more » « less

    A variety of observational campaigns seek to test dark matter models by measuring dark matter subhaloes at low masses. Despite their predicted lack of stars, these subhaloes may be detectable through gravitational lensing or via their gravitational perturbations on stellar streams. To set measurable expectations for subhalo populations within Lambda cold dark matter, we examine 11 Milky Way (MW)-mass haloes from the FIRE-2 baryonic simulations, quantifying the counts and orbital fluxes for subhaloes with properties relevant to stellar stream interactions: masses down to $10^{6}\, \text{M}_\odot$, distances ≲50 kpc of the galactic centre, across z = 0 − 1 (tlookback = 0–8 Gyr). We provide fits to our results and their dependence on subhalo mass, distance, and lookback time, for use in (semi)analytical models. A typical MW-mass halo contains ≈16 subhaloes $\gt 10^{7}\, \text{M}_\odot$ (≈1 subhalo $\gt 10^{8}\, \text{M}_\odot$) within 50 kpc at z ≈ 0. We compare our results with dark matter-only versions of the same simulations: because they lack a central galaxy potential, they overpredict subhalo counts by 2–10×, more so at smaller distances. Subhalo counts around a given MW-mass galaxy declined over time, being ≈10× higher at z = 1 than at z ≈ 0. Subhaloes have nearly isotropic orbital velocity distributions at z ≈ 0. Across our simulations, we also identified 4 analogues of Large Magellanic Cloud satellite passages; these analogues enhance subhalo counts by 1.4–2.1 times, significantly increasing the expected subhalo population around the MW today. Our results imply an interaction rate of ∼5 per Gyr for a stream like GD-1, sufficient to make subhalo–stream interactions a promising method of measuring dark subhaloes.

    more » « less
  8. Abstract

    The shape and orientation of dark matter (DM) halos are sensitive to the microphysics of the DM particles, yet in many mass models, the symmetry axes of the Milky Way’s DM halo are often assumed to be aligned with the symmetry axes of the stellar disk. This is well motivated for the inner DM halo, but not for the outer halo. We use zoomed-in cosmological baryonic simulations from the Latte suite of FIRE-2 Milky Way–mass galaxies to explore the evolution of the DM halo’s orientation with radius and time, with or without a major merger with a Large Magellanic Cloud analog, and when varying the DM model. In three of the four cold DM halos we examine, the orientation of the halo minor axis diverges from the stellar disk vector by more than 20° beyond about 30 galactocentric kpc, reaching a maximum of 30°–90°, depending on the individual halo’s formation history. In identical simulations using a model of self-interacting DM withσ= 1 cm2g−1, the halo remains aligned with the stellar disk out to ∼200–400 kpc. Interactions with massive satellites (M≳ 4 × 1010Mat pericenter;M≳ 3.3 × 1010Mat infall) affect the orientation of the halo significantly, aligning the halo’s major axis with the satellite galaxy from the disk to the virial radius. The relative orientation of the halo and disk beyond 30 kpc is a potential diagnostic of self-interacting DM, if the effects of massive satellites can be accounted for.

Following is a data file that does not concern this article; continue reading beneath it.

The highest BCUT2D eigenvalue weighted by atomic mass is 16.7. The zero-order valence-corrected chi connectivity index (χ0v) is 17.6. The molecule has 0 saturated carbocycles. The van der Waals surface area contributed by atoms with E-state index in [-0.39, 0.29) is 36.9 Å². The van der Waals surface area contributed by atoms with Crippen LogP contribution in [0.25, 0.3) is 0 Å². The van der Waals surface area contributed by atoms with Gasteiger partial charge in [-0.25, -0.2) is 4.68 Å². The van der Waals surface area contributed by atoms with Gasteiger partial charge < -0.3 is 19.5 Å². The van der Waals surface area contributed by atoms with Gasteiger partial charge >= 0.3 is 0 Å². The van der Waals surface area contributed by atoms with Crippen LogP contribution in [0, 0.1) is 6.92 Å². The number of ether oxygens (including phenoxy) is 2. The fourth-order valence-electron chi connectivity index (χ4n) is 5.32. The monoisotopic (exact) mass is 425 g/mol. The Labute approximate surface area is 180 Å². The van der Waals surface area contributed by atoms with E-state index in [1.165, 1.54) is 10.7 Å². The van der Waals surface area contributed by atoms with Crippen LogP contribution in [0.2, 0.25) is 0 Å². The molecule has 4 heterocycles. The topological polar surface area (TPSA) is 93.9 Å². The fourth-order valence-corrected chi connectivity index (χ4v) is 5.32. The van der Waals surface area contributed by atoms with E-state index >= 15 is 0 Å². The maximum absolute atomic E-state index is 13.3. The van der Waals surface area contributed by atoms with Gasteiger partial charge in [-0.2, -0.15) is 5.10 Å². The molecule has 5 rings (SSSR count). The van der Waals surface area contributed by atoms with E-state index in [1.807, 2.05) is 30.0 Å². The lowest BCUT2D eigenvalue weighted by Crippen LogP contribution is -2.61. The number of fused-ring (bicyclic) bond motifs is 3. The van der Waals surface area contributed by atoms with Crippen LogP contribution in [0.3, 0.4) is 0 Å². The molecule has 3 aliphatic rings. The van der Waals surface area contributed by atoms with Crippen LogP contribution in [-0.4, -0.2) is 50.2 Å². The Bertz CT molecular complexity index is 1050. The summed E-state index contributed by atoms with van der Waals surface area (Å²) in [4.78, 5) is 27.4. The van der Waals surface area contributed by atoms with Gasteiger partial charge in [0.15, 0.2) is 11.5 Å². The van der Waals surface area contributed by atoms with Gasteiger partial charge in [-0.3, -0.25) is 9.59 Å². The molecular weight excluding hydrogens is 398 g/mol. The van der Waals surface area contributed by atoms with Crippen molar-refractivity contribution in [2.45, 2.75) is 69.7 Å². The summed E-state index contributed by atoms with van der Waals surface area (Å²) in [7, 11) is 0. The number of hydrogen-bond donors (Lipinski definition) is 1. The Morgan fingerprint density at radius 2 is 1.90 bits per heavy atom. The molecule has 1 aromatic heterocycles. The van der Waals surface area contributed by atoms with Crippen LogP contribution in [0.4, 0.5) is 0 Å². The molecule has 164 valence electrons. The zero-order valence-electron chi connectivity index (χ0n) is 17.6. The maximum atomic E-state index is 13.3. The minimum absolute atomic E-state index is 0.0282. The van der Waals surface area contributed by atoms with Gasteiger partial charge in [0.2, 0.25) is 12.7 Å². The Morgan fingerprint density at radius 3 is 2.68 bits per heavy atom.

more » « less
  9. Abstract